Voting rights “evangelist” Faye Anderson says advocates who’ve been protesting new state photo voter ID laws have it all wrong. When voting rights advocates prop up elderly voters who might be disenfranchised because they may not have the correct form of ID, or the necessary documents to obtain proper voting ID, these are the wrong avatars for the campaigns.
“Advocates have done themselves a disservice by bringing up these 80- and 90-year-old voters. Those are not the votes who are disproportionately impacted by voter ID laws,” said Anderson in a phone interview. “As an advocate you want to influence public opinion and you’re not influencing them if you are putting up the faces of 80- and 90-year-old voters.”
Elderly voters losing out on voter participation is a very real thing, as evidenced recently in Wisconsin. But instead, she says advocates should be focused on voters who resemble her: A middle-aged New York transplant living in Philadelphia, who commutes up and down the East Coast, traveling without a driver’s license. Like many New Yorkers, Anderson doesn’t drive so she doesn’t need one. She has a non-driver’s photo identification from New York, and other than that she has a passport. It wasn’t easy getting a New York ID, Anderson told me, and she’s concerned chiefly with women like her who might also have troubles getting the ID they need to vote, especially if they’ve been recently married, divorced or if they’ve moved, all of which could lead to name and address mismatches on Election Day.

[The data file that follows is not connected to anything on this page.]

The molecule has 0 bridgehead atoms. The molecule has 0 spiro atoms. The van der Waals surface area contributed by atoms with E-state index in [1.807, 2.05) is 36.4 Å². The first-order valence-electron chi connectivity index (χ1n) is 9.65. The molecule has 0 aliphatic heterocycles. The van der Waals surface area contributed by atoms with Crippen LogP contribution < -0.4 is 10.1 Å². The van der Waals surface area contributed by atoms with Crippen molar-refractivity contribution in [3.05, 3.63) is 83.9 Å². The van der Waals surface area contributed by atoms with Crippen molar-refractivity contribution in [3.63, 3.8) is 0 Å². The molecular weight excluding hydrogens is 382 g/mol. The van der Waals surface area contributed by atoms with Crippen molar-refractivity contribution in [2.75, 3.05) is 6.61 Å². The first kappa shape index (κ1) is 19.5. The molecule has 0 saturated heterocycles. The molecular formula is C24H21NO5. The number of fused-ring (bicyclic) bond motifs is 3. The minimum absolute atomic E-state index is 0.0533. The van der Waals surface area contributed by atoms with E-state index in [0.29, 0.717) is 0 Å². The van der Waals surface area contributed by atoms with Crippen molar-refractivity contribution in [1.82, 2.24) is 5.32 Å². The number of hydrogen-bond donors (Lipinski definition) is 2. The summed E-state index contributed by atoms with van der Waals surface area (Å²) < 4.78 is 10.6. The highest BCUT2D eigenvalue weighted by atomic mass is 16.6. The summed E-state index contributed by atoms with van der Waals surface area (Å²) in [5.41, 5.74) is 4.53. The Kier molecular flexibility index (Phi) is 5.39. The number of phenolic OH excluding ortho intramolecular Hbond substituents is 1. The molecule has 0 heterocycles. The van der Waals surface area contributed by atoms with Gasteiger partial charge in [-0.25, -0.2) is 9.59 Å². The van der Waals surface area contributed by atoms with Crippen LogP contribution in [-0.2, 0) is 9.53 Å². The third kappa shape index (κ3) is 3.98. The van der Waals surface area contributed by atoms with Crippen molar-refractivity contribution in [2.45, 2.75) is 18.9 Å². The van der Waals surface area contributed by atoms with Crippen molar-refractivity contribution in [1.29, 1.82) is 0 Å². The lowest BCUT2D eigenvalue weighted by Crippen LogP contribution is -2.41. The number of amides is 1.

The new Pennsylvania photo voter ID law is “disenfranchising by design to make voters jump through all these hoops,” said Anderson. “It’s unreasonable that women, with all that’s going on in their lives, will then have time to sit down and Google ‘where do I get my birth certificate,’ ‘where do I find my marriage certificate,’ ‘where to find the closest social security office,’ the hours they’re open, how to get there, and once there do they have all the documents they need.”
Anderson was able to do it, but she is a long-time voting rights advocate, and is trained to know the answers to these questions. But there are many women who are ill-served by the new photo voter ID laws. A Brennan Center for Justice survey shows that ten percent of voting-age Americans don’t have ID with both current name and address on it — many of those are women whose last names change with marriages, and whose address might change due to separations, divorces or just trying to get away from an abusive spouse situation.
Rather than simply moan about these problems, though, Anderson decided to link up with some web developers to create the Cost of Freedom online application, which would give voters detailed information on where to find documents like birth and marriage certificates, where those offices are located, and how late they stay open. There are a number of organizations that provide similar maps — the NAACP, the Lawyers Committee for Civil Rights, and the National Conference of State Legislaturesto name a few — but Anderson said her application will be more user-friendly because voters can find information based off their zip code — a sort of Yelp! for voting-related locations.